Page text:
Stoic Thinking Tools: The Pro-Con List
Have you ever had a hard time answering such questions: Should I break up with my girlfriend? Should I give up my studies? Should I buy the new PlayStation? Should I take the Job at ACME? Often times we ponder over hard questions a long time, not knowing how to answer them. A Pro-Con List is and easy and powerful thinking tool that can help us to make a decision.
Funny fact about Pro-Con Lists
Do you know who invented the pro con list? I was surprised to find out that it was Benjamin Franklin. At least he seems to be the first person to mention it. Franklin explained his idea of a Pro-Con List in a letter to Joseph Priestley in 1772:
“My way is to divide half a sheet of paper by a line into two columns; writing over the one Pro and over the other Con. Then during three or four days’ consideration, I put down under the different heads short hints of the different motives, that at different time occur to me, for or against the measure. When I have thus got them altogether in one view, I endeavor to estimate their respective weights; and where I find two, one on each side, that seem equal, I strike them both out. If I judge some two reasons con equal to some three reasons pro, I strike out five; and thus proceeding, I find where the balance lies; and if after a day or two of further consideration, nothing new that is of importance occurs on either side, I come to a determination accordingly.” –Benjamin Franklin
Purpose of Pro-Con Lists
Pro-Con Lists are only useful with clear Yes or No questions! Either you can formulate your question in that way or you should use other thinking tools like: Decision Grid, Mind Mapping etc.
How to make a decision with a Pro-Con List
Formulate a clear Yes Or No question! Don’t use the words “and” or “or” in your question.
Take a piece of paper and divide it into 2 columns. Write above one column “Pro” and on the other “Con”.
Brainstorm reasons why you should answer your question with Yes. Write them down in the Pro column.
Brainstorm reasons why you should answer your question with No. Write them down in the Con column. Be as specific as possible and avoid duplicates.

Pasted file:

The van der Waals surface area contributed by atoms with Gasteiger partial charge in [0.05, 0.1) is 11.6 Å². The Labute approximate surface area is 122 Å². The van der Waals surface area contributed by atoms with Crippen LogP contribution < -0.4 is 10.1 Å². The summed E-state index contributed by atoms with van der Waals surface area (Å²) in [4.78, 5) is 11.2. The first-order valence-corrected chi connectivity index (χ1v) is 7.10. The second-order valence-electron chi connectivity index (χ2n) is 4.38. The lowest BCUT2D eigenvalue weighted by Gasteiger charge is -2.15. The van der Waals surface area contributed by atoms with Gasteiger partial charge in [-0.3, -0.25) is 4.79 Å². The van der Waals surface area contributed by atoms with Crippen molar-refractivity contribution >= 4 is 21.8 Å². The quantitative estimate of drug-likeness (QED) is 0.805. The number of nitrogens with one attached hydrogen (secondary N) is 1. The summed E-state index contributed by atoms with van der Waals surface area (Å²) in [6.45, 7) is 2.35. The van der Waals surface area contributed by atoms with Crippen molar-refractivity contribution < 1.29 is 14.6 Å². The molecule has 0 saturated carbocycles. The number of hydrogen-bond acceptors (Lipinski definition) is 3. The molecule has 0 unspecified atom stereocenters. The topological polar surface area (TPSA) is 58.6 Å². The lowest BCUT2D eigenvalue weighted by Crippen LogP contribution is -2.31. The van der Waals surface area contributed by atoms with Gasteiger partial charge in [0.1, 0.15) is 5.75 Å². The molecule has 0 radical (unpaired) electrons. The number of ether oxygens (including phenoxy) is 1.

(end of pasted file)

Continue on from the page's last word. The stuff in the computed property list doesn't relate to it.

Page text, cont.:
Rate every Pro and Con on importance in relation to each other. I use the Fibonacci numbers between 1 and 8 – 1,2,3,5,8.
Sum up the ratings of the Pros and Cons and compare them. The bigger number wins and you have your answer.
It is that easy!
What to avoid
There are some things you should avoid with Pro-Con Lists:
Avoid asking abstract questions. Make your questions specific, personal and relevant to a given situation.
Avoid compound statements. A good indicator for compound statements is the word “and”. Instead of “Enables me to lift heavier weights and train longer” write “Enables me to lift heavier weights” and “Enables me to train longer”.
Like Benjamin Franklin, I recommend to wait one or two days with your decision. Often times you will come up with new Pro and Cons during these days. Sometimes you’ll have a gut feeling that something is wrong. Maybe you forgot something or maybe it isn’t a question you can answer rationally.
(Most times we don’t have to make decisions immediately. You can plan ahead when to make a decision. But, you should know when you need the decision. Until that point you have time to collect more information.)
With very hard questions, I tend to make 2 Pro-Con lists. Instead of just asking the question I also formulate the opposite question. For example: “Should I take the Job at ACME?” and “Should I keep the Job at my current company?” This change of perspective helps to find new reasons. Sometimes it helps to find inconsistency, wrong assumptions, and bad thinking.
Do you use Pro-Con lists? If so, please tell us about your experience in the comments below!
– Gaius Wolf